Peacemaking vs. Peacekeeping — the Startling Difference

I’ve always thought of myself as a peacekeeper. Don’t make waves, don’t rock the boat, try to keep everyone happy and steady. And I’ve been pretty satisfied with that version of myself over the years.

Until Sunday.

Honestly, having been to church since I was born, I don’t typically come across brand new concepts in church. I mean, there are definitely always new growth points for me, but it’s rare that something is an entirely new idea.

This past Sunday (at City Church for All Nations in Bloomington, Indiana: ) I was hit with this new (to me) idea:

We are called to be peaceMAKERS, not peaceKEEPERS.

To the untrained ear (like mine for the past 30+ years), they sound very much the same and are often used interchangeably. The only problem with this is they are not actually synonymous like I (and maybe some of you) previously thought.

You see, to KEEP the peace implies we’re careful about what we say and often careful not to speak up at all in the face of something we may disagree with. We wouldn’t want to make any waves after all. We wouldn’t want to do anything that might cause another person to feel strong emotions. That wouldn’t be peaceful, would it?

While we absolutely should be careful with our words and let wisdom be our guide, telling us when to speak up and when to keep our mouths shut, sometimes we need to make a few waves in order to ultimately MAKE peace.

It’s what the role of a peacemaker is all about:

Making, not just keeping, the peace.

Imagine being married for many years to a spouse that drives you crazy. (Some may have to try harder than others…haha.) Maybe it’s due to little things that add up, or maybe it’s big things we’re too afraid to address.

To keep the peace is simple, if not easy. Keep quiet, keep plugging away at life, all the while building resentment and bitterness toward our spouse on the inside.

To make the peace is not as simple. It may involve a not-so-peaceful period of arguments and hard work as we thoroughly address our issues in order to come out on the other side where true peace resides.

Sometimes we must upset the superficial peace in order to ultimately attain genuine, lasting peace.

Do you know how often the Bible talks about the importance of peacekeeping?

Zero. Zero times.

Our call from God is to make peace, not merely keep it.

“Blessed are the peacemakers, for they shall be called the children of God.”  Matthew 5:9

Are you up for the challenge of peacemaking? Personally, I’m still deciding.  Only kidding! Mostly… 🙂

Nobody said it would be easy. It will take courage. It will take initiative. It will take practice. But I believe in us. We can do it… with a little help.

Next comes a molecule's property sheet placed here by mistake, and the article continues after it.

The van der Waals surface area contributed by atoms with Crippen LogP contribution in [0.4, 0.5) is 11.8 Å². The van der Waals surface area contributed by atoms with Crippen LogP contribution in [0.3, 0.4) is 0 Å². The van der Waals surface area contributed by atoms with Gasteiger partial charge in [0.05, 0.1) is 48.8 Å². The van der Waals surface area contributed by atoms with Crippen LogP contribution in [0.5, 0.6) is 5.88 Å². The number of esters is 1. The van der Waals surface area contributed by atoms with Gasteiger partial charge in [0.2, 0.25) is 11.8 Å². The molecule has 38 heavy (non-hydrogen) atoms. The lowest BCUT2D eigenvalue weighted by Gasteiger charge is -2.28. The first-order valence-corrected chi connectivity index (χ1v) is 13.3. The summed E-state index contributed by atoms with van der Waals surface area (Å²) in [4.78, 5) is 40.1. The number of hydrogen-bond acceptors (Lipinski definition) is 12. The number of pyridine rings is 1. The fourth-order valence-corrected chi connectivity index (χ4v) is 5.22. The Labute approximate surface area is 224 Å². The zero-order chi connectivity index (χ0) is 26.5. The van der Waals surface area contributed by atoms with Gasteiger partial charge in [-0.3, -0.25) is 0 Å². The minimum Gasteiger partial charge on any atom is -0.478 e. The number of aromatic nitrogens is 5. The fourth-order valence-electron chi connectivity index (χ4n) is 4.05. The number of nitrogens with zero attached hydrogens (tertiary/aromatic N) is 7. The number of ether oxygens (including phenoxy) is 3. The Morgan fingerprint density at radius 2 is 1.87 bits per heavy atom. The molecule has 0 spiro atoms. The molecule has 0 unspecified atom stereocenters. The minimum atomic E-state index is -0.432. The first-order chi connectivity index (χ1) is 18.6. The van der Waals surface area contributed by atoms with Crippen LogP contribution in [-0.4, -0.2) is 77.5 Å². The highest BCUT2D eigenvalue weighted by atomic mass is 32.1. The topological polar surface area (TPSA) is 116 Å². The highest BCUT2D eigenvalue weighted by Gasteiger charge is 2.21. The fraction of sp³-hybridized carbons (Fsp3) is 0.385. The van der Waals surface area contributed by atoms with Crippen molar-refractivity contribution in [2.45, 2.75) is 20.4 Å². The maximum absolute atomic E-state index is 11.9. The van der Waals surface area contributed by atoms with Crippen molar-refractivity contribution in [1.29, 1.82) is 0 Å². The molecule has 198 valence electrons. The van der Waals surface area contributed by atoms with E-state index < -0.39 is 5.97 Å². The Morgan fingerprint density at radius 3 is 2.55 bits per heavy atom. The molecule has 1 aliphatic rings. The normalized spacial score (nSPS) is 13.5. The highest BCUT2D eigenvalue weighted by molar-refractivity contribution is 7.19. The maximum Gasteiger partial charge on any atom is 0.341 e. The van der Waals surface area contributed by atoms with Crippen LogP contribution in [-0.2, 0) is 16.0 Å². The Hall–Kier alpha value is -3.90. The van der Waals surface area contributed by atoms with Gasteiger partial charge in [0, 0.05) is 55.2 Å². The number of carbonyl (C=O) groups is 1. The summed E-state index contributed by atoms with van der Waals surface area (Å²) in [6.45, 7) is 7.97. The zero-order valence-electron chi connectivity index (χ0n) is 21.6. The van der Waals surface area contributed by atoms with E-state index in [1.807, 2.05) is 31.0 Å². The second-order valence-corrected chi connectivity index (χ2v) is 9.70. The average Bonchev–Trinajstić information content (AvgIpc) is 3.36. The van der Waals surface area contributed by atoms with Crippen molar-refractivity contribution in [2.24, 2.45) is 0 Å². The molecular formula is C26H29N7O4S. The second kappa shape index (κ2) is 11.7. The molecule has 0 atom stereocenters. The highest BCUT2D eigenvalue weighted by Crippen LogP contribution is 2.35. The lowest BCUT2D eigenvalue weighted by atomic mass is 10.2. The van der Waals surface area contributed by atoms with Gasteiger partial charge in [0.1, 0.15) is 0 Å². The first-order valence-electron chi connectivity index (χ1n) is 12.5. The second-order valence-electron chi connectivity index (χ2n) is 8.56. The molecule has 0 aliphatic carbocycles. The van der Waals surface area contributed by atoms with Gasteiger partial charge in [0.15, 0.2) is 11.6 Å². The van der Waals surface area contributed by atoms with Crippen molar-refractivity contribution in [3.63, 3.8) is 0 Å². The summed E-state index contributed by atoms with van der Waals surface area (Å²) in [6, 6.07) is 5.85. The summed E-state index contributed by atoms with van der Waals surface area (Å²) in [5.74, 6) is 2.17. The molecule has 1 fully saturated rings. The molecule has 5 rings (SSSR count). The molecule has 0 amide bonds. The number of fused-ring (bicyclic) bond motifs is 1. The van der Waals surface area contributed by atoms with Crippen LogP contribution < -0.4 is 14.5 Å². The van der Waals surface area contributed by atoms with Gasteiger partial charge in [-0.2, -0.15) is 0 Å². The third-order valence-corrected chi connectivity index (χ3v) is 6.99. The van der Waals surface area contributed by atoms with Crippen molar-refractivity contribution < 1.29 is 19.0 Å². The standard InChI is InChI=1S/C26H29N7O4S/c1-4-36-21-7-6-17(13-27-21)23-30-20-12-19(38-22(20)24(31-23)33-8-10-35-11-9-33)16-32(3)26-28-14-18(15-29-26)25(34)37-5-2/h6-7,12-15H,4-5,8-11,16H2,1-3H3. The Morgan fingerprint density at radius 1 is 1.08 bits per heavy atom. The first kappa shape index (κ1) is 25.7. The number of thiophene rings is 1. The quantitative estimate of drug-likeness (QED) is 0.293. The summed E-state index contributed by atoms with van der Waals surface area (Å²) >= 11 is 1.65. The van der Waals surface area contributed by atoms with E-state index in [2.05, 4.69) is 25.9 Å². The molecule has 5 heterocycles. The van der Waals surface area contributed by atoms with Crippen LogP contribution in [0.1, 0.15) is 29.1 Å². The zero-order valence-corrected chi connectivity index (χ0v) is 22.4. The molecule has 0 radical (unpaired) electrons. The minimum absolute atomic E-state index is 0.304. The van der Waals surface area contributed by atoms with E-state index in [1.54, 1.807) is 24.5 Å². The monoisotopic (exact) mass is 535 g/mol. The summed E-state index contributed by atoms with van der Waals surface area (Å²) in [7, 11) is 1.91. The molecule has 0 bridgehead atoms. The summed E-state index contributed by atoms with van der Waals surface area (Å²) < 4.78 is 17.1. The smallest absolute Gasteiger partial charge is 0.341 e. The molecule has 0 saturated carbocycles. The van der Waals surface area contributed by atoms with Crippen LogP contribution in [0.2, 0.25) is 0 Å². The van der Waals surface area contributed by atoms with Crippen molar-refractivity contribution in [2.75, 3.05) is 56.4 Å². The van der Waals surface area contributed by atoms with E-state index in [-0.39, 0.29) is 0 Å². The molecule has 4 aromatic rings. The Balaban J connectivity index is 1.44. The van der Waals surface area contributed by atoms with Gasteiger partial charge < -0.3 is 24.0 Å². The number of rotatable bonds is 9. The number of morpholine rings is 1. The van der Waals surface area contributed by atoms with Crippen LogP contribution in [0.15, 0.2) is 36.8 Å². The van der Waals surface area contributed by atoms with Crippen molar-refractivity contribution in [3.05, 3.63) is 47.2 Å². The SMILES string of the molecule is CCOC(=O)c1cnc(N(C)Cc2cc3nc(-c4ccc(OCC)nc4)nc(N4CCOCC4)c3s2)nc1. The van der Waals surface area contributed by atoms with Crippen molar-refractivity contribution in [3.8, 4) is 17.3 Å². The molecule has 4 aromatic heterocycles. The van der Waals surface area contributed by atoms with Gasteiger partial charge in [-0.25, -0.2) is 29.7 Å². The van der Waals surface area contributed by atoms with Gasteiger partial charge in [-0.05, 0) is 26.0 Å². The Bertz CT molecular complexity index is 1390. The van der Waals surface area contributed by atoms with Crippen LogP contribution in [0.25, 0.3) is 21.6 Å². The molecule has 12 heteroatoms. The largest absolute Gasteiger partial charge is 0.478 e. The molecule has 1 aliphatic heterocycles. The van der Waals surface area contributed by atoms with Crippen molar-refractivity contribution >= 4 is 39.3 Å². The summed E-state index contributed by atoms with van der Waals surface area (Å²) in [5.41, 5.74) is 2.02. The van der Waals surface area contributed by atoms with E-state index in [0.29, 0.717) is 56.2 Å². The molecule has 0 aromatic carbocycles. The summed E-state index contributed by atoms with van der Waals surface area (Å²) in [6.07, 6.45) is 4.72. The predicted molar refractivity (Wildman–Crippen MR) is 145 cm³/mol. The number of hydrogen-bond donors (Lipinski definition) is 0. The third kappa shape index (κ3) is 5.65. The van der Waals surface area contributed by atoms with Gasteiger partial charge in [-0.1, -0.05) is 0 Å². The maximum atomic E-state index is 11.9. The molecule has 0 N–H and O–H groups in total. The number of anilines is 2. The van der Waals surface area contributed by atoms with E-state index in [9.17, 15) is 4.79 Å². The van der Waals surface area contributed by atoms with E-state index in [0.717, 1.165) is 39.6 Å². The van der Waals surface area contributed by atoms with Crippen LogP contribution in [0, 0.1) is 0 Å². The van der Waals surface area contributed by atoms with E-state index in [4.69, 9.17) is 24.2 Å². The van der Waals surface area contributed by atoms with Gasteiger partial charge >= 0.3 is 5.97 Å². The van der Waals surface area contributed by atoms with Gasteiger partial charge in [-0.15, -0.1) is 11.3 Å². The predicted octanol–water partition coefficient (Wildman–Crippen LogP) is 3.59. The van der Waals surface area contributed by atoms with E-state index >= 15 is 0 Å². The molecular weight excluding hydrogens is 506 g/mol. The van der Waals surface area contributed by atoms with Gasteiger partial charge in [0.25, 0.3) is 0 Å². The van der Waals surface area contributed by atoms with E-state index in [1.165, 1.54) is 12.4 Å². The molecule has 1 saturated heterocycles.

I believe the Holy Spirit will guide and help us as we get up out of our comfy cozy comfort zones of peacekeeping in order to pursue peacemaking.

It won’t be easy, but how sweet to be called children of God. If that doesn’t motivate us, what will?

I’d love to hear your thoughts in the comments below! Had you ever considered the difference between peacemaking and peacekeeping before?

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Thanks for reading!

4 thoughts on “Peacemaking vs. Peacekeeping — the Startling Difference

  1. This is a great distinction! Peacemaking is so difficult. I naturally want to take the path of least resistance. If I can accomplish my goals peacefully I will do what it takes including avoiding confrontation. The issue you raise is whether I’m then able to accomplish God’s goals. It might be that I’m uniquely called to address a situation and by avoiding confrontation I might have avoided temporary discomfort but at the expense of God’s pleasure. Thanks for the dose of conviction this morning!

  2. Thank you for the reminder. I have heard that distinction before, but it can be pretty hard. I’ve always been pretty much your first paragraph, too. In fact, my mother once told me she thought I was a doormat for my friends. I sure didn’t see it that way. I just thought I was putting others first as I should do. And often, I didn’t really have a preference for where to eat or what to do, for example, so if someone else did, I was happy to go along. But, I do need reminders to speak the truth rather than be silent. I just don’t want to make waves, even when I should. And confrontation is never pleasant, but sometimes needed.

    1. @Christt Thanks for sharing! And I totally get what you’re saying. I’ve always tried to avoid making waves, but sometimes that ends up making things worse when you hold things in for too long (speaking from experience, haha!). I think for us go-with-the-flow personalities, it takes extra effort to speak up, even when we know we need to. Prayers for you on your journey! 🙂

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